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Project Abstract

The ATOMS Project (Assistive Technology Outcomes Measurement System) targets the definition and pre-development phases of a next generation assistive technology (AT) outcomes measurement system. A comprehensive needs assessment, prototype instrument development, and consensus building activities frame an integrated set of research and development (R&D) activities to address urgent needs to identify components of a future AT outcomes measurement system. In addition, these activities will generate information about the relationships of AT outcomes factors that will produce a better understanding of AT use and abandonment.

Three strategies are proposed to address needs assessment. The first needs assessment strategy is a field scan that includes: performing comprehensive literature reviews on topics including cost analysis methods relevant to AT and legal implications of AT outcomes measurement systems, surveying existing and developing instruments, and analyzing technological advances that allow for dynamic questioning and data collection in the natural environment. The second needs assessment strategy convenes initial stakeholder focus groups that continue after the needs assessment as participatory action research groups. The third needs assessment component will examine and work with clinical and national AT relevant databases to identify existing and future parameters that may contribute to a multi-site AT outcomes system.

Following the needs assessment activities, specific instrument prototyping and development activities are planned. The needs assessment activities will refine, redirect, and detail these tentative activities as they explore the use of promising outcomes methods from related fields, but are untested in AT. These include four (4) generic development activities: creating an AT Device & Services Inventory, prototyping a cost identification protocol, developing a subjective AT Approach Isolation Method, and developing an empirical AT approach isolation method. The outcome measurement parameters will be piloted in the school setting in collaboration with the State of Ohio Department of Education who recently received a 9 million dollar grant to infuse AT devices into the Ohio public school systems. Throughout the needs assessment and instrument development phases consensus building activities will be conducted to assure that the outcomes measurement systems meets the needs of stakeholders and is realistic to implement in the real-life context. Consensus building activities include participatory action research groups, AT outcome symposia, and consensus meetings.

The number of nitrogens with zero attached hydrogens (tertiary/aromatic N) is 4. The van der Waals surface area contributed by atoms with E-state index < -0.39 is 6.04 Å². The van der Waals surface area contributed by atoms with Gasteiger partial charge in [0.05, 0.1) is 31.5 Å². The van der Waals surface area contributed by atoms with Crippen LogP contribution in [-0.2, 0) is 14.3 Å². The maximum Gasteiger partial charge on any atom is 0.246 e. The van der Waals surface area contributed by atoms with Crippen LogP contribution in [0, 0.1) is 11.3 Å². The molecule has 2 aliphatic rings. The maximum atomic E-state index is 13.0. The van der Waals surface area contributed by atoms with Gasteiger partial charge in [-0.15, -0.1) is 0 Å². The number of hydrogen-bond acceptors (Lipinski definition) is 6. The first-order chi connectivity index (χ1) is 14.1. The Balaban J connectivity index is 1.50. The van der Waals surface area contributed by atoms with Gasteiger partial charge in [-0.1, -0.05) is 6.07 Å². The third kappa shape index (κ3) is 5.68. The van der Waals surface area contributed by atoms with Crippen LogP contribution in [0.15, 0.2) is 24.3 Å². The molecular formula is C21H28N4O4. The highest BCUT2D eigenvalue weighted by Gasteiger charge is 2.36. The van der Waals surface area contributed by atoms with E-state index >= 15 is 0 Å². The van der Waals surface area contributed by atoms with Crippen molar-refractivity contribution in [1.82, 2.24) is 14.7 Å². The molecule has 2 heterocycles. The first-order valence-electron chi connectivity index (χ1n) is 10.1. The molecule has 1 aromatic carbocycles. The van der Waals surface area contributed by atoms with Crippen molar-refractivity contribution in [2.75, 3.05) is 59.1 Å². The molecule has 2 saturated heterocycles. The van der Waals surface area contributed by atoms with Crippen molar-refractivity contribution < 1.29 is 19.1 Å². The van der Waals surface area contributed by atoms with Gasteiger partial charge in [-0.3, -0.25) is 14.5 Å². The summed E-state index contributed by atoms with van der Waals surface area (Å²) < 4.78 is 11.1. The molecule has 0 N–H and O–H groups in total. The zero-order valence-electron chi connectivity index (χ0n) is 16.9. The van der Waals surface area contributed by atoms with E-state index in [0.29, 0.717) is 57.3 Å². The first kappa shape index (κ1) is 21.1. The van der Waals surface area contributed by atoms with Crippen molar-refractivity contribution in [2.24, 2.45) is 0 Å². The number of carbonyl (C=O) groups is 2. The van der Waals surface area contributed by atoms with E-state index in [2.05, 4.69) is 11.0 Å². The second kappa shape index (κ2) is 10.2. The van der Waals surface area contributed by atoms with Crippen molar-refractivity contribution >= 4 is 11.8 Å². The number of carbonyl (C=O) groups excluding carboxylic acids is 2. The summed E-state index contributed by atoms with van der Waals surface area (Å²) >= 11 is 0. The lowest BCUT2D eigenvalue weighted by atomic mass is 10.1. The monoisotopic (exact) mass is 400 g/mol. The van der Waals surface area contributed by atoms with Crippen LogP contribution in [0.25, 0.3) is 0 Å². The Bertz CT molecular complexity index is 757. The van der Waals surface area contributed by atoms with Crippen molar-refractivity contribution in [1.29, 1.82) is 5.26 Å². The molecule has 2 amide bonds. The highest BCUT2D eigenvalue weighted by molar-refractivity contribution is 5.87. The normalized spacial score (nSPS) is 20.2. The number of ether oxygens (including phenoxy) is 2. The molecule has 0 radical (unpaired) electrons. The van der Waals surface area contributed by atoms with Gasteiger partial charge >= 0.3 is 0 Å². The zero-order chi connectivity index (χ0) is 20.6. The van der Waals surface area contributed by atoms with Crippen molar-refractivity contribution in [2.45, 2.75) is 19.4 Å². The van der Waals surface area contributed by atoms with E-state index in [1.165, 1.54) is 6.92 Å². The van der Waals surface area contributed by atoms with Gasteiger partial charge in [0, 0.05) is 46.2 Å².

To address the abandonment issue, information will be extracted from the needs assessment and instrument development activities in an attempt to determine factors related to AT use and abandonment. This allows for a larger scope examination of the potential causes of abandonment expanding the previous focus on personal and service-related determinants.

The work from this project will be widely disseminated throughout the five (5) years of the project using several publicly accessible media to both inform and elicit feedback from a larger group of stakeholders. A twofold evaluation plan addresses internal accountability and quality control. Collaborations across seven (7) sites create a highly interdisciplinary team that brings together diverse expertise from key personnel who work with AT and are stakeholders of AT outcomes. The ATOMS Consortium of agencies includes the Ohio Department of Education, University at Buffalo (SUNY), the University of Wisconsin-Stout, Warren and Associates, Steve Mendelsohn, Helen Hayes Hospital, and the University of Colorado.